I thought about the coaches who criticised every sporting achievement, telling me it was never good enough because I was fat. They put me under so much pressure to ‘make it’ and only ever talked about my weight, criticising it in front of others, embarrassing me in front of the team. They never noticed when I became a really dangerous weight, all they saw was the ‘fatter’ athlete I had been previously.

I thought about how much pain my dad’s long-term affair and money issues brought to my family. I thought about my cerebral palsy, epilepsy, Volkmann’s contracture, psoriasis and psoriatic arthritis, damaged kidneys, nerve damage, ruptured muscles, slipped discs, the time I had pre-cancerous cells and how every doctor’s appointment made me feel a little bit more broken than the last.

And then I thought about me.

I thought about how the child in me only ever wanted to be loved. I only ever wanted to mean something, to be valued. I thought about how I became such an over-achiever because I thought it would get me the attention I deserved, only to be crushed when I was told I was never good enough. I thought about how the adult me is always overly-eager to help others, to be there for everyone in the hope that they not just value my presence but will be there for me in return. I thought about how I hate to consider myself needy but I admittedly crave attention, I need affirmation that I am worth something.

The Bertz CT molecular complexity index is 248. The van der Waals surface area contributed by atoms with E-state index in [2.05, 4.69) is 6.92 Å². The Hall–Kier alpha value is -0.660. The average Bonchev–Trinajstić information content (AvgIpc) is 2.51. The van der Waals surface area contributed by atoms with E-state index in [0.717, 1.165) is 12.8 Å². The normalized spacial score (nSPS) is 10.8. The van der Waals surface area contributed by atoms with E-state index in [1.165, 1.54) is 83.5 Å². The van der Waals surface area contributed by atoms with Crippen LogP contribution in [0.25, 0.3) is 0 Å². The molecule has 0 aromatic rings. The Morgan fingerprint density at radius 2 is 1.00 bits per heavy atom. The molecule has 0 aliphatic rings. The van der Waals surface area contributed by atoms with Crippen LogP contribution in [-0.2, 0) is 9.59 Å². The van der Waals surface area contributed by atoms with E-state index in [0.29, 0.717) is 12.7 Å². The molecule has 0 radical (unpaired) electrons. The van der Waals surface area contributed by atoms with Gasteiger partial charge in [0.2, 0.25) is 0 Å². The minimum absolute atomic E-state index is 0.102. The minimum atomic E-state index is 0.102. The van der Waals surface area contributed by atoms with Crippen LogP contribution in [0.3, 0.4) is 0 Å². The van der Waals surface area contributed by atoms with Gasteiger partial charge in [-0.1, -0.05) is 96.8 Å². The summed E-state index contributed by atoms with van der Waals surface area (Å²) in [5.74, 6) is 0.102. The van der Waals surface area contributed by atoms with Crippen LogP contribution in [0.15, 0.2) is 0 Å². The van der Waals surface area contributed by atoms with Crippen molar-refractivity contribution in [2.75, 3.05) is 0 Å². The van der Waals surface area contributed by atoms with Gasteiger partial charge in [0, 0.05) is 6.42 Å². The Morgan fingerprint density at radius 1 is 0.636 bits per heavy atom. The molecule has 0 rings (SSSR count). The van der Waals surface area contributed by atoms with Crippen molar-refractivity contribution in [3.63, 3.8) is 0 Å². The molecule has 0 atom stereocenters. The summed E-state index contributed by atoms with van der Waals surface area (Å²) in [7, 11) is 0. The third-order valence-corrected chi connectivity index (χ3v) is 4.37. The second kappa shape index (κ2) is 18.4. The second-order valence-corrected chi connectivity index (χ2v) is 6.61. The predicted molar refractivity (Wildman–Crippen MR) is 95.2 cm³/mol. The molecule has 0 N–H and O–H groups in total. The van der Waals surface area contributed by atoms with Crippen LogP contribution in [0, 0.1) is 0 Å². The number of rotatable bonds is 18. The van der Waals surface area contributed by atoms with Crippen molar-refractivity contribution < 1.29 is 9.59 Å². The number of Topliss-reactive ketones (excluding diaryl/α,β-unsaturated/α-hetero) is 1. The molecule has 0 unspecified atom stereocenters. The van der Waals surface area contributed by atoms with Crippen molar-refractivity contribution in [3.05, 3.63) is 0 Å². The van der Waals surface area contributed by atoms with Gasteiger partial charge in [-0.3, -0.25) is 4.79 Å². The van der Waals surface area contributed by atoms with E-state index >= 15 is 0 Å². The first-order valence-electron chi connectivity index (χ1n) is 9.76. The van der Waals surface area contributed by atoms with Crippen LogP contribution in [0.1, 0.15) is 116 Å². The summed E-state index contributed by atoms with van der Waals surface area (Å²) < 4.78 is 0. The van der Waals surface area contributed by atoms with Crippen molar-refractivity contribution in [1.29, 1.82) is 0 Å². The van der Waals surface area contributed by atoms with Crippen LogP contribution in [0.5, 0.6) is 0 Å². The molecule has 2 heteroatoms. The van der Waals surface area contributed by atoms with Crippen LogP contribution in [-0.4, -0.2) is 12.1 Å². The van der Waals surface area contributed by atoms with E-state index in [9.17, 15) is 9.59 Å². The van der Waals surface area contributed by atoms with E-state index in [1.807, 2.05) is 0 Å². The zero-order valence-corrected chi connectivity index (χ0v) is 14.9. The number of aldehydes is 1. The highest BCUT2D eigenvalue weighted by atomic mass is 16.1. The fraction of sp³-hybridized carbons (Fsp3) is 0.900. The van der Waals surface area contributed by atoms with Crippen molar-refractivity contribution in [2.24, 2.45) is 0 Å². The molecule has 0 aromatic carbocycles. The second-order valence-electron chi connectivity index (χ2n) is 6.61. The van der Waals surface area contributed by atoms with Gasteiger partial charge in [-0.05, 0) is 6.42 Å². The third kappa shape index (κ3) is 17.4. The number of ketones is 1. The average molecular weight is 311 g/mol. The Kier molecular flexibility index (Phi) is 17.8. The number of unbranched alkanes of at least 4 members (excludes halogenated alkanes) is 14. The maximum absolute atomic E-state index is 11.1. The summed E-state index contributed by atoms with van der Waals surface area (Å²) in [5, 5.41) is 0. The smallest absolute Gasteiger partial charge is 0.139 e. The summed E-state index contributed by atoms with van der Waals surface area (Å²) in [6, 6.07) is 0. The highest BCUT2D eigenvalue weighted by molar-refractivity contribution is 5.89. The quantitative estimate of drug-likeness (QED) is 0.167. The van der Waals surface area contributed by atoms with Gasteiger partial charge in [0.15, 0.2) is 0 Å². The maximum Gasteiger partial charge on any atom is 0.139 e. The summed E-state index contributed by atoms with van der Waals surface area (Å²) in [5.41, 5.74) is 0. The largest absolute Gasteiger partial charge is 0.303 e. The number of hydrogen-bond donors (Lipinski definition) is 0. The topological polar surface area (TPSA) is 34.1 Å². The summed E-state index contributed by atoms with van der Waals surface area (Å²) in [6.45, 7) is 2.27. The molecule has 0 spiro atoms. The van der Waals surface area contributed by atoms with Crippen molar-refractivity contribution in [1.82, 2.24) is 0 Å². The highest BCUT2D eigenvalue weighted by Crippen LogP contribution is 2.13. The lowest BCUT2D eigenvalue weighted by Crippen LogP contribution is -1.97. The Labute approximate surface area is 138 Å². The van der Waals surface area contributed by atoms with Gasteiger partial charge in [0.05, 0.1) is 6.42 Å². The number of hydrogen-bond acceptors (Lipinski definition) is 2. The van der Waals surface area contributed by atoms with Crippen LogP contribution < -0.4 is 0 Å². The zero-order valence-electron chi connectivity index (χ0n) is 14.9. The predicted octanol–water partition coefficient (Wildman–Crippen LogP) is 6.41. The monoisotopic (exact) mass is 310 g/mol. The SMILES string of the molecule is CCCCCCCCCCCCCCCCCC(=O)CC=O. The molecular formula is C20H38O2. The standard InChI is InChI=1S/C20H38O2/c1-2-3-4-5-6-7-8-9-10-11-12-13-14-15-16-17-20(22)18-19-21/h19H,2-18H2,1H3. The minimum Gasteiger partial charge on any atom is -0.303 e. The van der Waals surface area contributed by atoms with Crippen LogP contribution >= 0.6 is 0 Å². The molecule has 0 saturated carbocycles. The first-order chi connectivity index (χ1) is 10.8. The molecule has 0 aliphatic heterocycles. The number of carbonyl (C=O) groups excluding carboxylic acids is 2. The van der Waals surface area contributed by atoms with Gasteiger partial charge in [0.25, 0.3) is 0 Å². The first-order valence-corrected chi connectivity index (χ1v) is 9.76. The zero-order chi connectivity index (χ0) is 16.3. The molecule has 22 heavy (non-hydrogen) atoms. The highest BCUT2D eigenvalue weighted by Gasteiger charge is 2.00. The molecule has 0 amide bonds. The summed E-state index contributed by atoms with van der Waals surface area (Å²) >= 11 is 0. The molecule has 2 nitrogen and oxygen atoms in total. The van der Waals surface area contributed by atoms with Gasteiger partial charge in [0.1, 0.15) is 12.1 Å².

That I’m not worthless and there is value to who I am.

It’s easy to see why I blamed everything on being ‘overweight’. Why I convinced myself that everything would be better if I lost weight and why it gave me control over my chaotic life that was spiraling every day.

It then became easier to blame myself even less for becoming bulimic after I wrote everything down. I blame myself even less now that I’m writing it down here.

I know I had gotten myself worked up all week but I was feeling incredibly rubbish, took some time to work through a chapter in this book and realised everything was okay. It was okay to miss a night out because I wasn’t up for it. It didn’t mean I was weak. It meant I was ill at that moment in time, too ill to go out. If I had the flu, I wouldn’t have gone, so there I was not weak when I took myself out of a triggering situation, to go do some self-therapy and work through it.

I don’t need to deny that I’m ill nor do I need to justify the way my illness makes me feel. It’s okay if you’re sad one day and smiling the next. Every now and then, it’s okay to not be okay.